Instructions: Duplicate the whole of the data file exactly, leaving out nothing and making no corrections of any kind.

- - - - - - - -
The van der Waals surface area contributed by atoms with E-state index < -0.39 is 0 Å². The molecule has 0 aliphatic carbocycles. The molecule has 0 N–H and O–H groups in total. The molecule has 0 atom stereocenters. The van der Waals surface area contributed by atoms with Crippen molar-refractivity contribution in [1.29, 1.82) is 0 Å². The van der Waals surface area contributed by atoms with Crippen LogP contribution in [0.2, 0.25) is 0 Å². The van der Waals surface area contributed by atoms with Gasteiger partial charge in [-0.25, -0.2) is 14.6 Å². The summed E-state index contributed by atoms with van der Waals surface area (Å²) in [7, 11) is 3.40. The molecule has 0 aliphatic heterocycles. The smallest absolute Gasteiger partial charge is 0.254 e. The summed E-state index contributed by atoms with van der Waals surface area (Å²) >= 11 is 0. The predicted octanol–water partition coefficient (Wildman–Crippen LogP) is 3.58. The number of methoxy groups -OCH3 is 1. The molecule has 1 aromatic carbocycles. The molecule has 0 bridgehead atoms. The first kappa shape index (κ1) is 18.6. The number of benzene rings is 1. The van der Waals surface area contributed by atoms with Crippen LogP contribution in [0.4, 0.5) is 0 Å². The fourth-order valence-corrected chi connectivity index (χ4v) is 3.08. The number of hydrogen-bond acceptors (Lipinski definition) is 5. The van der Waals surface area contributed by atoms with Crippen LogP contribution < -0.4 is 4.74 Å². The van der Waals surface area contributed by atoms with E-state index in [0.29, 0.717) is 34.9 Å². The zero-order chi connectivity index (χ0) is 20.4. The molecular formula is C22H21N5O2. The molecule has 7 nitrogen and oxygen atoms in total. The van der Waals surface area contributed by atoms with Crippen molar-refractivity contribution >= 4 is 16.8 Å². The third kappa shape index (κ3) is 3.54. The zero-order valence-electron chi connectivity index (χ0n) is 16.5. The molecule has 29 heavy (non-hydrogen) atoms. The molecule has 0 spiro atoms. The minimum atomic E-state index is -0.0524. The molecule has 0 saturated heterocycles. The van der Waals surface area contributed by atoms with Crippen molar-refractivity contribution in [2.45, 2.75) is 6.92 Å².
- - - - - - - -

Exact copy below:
The van der Waals surface area contributed by atoms with E-state index < -0.39 is 0 Å². The molecule has 0 aliphatic carbocycles. The molecule has 0 N–H and O–H groups in total. The molecule has 0 atom stereocenters. The van der Waals surface area contributed by atoms with Crippen molar-refractivity contribution in [1.29, 1.82) is 0 Å². The van der Waals surface area contributed by atoms with Crippen LogP contribution in [0.2, 0.25) is 0 Å². The van der Waals surface area contributed by atoms with Gasteiger partial charge in [-0.25, -0.2) is 14.6 Å². The summed E-state index contributed by atoms with van der Waals surface area (Å²) in [7, 11) is 3.40. The molecule has 0 aliphatic heterocycles. The smallest absolute Gasteiger partial charge is 0.254 e. The summed E-state index contributed by atoms with van der Waals surface area (Å²) >= 11 is 0. The predicted octanol–water partition coefficient (Wildman–Crippen LogP) is 3.58. The number of methoxy groups -OCH3 is 1. The molecule has 1 aromatic carbocycles. The molecule has 0 bridgehead atoms. The first kappa shape index (κ1) is 18.6. The number of benzene rings is 1. The van der Waals surface area contributed by atoms with Crippen LogP contribution in [0.4, 0.5) is 0 Å². The fourth-order valence-corrected chi connectivity index (χ4v) is 3.08. The number of hydrogen-bond acceptors (Lipinski definition) is 5. The van der Waals surface area contributed by atoms with Crippen LogP contribution < -0.4 is 4.74 Å². The van der Waals surface area contributed by atoms with E-state index in [0.29, 0.717) is 34.9 Å². The zero-order chi connectivity index (χ0) is 20.4. The molecular formula is C22H21N5O2. The molecule has 7 nitrogen and oxygen atoms in total. The van der Waals surface area contributed by atoms with Crippen molar-refractivity contribution >= 4 is 16.8 Å². The third kappa shape index (κ3) is 3.54. The zero-order valence-electron chi connectivity index (χ0n) is 16.5. The molecule has 29 heavy (non-hydrogen) atoms. The molecule has 0 spiro atoms. The minimum atomic E-state index is -0.0524. The molecule has 0 saturated heterocycles. The van der Waals surface area contributed by atoms with Crippen molar-refractivity contribution in [2.45, 2.75) is 6.92 Å².